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  • Art and Science: Works from the Collection of the Museu Nacional de Arte Antiga by Paolo Pereira
  • Jan Baetens
Art and Science: Works from the Collection of the Museu Nacional de Arte Antiga
by Paolo Pereira text; and Massimo Listri, photography. Franco Maria Ricci, in collaboration with Champalimaud. Foundation and Museu Nacional de Arte Antiga, Milan, Italy, 2015. 154pp., illus. Trade. ISBN: 978-9-899-92563-2; (Champalimaud Foundation); ISBN:978-9-729-25827-5 (Museu Nacional de Arte Antiga).

At first sight, this book looks like a catalog: that of the masterpieces on display in a premier Portuguese museum. At second sight, it looks like one of the well-known books by Martin Kemp and others on a similar topic. And, true, it is perfectly possible to read it as a catalog and see it as continuation of the line of thinking launched by Kemp and his followers. Such a reading, however, would be unfair to the very original take on the catalog format as well as the art and science subject one finds in this publication.

A collaboration between a major art institution (the National Museum of Ancient Art) and a major institution dedicated to scientific research (the Champalimaud Foundation, equally in Lisbon), this book—the first one of a larger series—explores new ways of bringing together art and science. Generally speaking, this encounter takes two forms. The first one is diachronic: In this case, one investigates the way in which the mutual relationships between art and science evolve through time—and this evolution is not that of a growing divergence but rather a zigzag line of sometimes stronger and sometimes weaker affinities. The second one is synchronic: In this case, one examines the way in which scientific inventions or revolutions have shaped art, or vice versa (although one should never forget that the influence of science on art is easier to observe and probably also more important than that of art on science). Art and Science: Works from the Collection of the Museu Nacional de Arte Antiga follows a different path, which aims at showing both the autonomy of both fields (the book opens with a strong statement: “The main concern of Art is not Science. And the main concern is not Art,” p. 13) and their inevitable proximity. This proximity is approached here from the point of view of the arts, more specifically of the visual arts (painting and sculpture), and it is studied in a way that is [End Page 472] neither illustrative nor metaphorical. The book does not try to make a case for “art as research,” which would be the metaphorical way of touching upon the subject. It also refrains from suggesting that artistic achievements can be used to highlight the cultural use-value of technological and scientific devices or concepts, and this would be the illustrative way. Instead, the book departs from the idea that works of art are organized according to certain patterns, models, structures, ways of thinking, social and political debates that can only be understood when related to a certain state of knowledge—a state that, by definition, is always on the move, no less in older periods than in more recent ones.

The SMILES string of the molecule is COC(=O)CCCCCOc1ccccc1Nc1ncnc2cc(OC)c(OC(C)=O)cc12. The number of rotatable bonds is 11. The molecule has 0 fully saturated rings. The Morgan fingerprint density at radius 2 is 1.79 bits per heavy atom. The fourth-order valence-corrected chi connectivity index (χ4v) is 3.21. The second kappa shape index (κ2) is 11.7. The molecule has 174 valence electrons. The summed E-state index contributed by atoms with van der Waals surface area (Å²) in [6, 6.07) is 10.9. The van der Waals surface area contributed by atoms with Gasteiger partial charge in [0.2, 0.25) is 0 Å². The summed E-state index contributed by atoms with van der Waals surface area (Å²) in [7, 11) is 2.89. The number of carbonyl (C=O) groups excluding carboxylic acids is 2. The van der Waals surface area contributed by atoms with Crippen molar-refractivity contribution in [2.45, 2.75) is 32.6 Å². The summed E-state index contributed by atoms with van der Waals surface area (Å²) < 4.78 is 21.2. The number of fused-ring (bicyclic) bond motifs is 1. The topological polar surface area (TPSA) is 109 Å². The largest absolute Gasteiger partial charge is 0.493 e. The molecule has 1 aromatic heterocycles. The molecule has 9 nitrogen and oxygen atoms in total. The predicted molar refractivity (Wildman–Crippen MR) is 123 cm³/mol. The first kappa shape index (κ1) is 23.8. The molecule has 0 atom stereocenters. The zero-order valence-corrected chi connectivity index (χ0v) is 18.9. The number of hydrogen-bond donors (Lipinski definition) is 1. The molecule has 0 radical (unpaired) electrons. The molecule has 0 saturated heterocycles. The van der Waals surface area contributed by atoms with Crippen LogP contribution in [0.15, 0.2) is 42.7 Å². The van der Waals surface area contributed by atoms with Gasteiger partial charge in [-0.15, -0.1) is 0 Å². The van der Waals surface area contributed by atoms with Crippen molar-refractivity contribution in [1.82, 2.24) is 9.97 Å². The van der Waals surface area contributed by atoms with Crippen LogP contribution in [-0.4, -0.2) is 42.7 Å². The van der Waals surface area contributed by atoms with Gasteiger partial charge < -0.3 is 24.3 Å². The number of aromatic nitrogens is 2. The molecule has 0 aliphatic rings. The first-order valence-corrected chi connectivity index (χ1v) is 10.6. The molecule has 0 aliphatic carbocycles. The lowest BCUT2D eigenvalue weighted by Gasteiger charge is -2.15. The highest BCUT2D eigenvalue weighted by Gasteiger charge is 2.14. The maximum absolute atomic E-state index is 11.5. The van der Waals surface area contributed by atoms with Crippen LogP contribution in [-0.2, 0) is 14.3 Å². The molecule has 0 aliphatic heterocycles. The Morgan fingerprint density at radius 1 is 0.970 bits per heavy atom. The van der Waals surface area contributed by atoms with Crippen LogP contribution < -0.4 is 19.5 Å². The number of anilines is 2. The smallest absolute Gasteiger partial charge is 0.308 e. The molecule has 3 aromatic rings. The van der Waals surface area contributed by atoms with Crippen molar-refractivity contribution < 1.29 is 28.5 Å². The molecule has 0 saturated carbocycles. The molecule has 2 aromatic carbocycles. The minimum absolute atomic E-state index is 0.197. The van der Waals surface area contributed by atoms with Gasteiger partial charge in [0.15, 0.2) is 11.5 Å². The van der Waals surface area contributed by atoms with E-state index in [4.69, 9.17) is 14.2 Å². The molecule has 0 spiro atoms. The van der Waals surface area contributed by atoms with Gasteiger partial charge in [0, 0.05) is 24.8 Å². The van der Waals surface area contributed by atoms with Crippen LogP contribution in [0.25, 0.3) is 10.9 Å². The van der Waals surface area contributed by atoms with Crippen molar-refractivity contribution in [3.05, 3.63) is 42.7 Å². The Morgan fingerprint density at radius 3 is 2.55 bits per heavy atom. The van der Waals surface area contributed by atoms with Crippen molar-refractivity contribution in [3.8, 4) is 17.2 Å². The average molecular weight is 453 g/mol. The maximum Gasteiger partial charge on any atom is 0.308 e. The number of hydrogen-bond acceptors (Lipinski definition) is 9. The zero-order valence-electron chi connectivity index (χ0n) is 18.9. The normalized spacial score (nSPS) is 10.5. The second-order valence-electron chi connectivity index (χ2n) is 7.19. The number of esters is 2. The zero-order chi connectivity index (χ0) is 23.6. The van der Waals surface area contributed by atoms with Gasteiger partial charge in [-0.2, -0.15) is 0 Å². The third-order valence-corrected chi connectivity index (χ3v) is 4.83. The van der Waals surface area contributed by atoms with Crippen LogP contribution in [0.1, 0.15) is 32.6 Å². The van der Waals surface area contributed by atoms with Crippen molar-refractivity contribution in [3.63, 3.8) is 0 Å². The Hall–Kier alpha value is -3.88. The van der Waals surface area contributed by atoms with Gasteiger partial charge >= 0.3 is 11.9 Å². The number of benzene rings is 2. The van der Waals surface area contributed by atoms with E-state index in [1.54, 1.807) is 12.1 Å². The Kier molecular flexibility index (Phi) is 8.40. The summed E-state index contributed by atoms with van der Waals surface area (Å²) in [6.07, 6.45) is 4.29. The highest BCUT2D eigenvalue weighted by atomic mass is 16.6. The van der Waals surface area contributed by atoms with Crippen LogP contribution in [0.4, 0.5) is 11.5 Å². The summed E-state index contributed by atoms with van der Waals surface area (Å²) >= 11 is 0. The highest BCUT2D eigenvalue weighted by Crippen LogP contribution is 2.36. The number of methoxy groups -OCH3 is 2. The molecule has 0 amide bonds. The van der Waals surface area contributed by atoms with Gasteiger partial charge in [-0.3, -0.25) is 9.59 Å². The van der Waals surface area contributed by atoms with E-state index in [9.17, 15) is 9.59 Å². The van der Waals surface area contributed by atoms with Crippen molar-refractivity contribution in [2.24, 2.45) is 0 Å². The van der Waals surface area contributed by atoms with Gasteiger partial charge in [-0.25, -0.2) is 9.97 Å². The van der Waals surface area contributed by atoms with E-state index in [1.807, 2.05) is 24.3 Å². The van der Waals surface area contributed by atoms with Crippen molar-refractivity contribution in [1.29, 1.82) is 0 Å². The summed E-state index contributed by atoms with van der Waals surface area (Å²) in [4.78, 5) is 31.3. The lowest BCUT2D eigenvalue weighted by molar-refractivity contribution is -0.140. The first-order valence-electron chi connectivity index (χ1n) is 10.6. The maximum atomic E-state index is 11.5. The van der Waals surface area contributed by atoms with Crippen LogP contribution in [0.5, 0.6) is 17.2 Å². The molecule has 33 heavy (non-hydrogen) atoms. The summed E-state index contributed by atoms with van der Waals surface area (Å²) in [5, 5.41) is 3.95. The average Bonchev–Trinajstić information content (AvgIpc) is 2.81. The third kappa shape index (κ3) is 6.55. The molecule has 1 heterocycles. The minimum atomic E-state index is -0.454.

It is this type of social knowledge, inextricably linked with a wide range of belief systems and traditions, that the authors of this book attempt to disclose. They do so in various ways, which cannot be separated from the material form of their enterprise. Art and Science: Works from the Collection of the Museu Nacional de Arte Antiga is more than a lavishly illustrated scholarly study or an extensively captioned iconography. The images of the book offer close-ups of the works under comment, while the texts offer close readings of what the images help visualize. Pereira and Listri have succeeded in building a truly hybrid composition wherein the verbal and the visual seem at once to create each other and be created by each other. While they do reproduce complete paintings, the photographs by Listri highlight in the very first place intriguing details that are the basis for Pereira’s historical comments. This emphasis on the detail can be inferred also from...


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pp. 472-473
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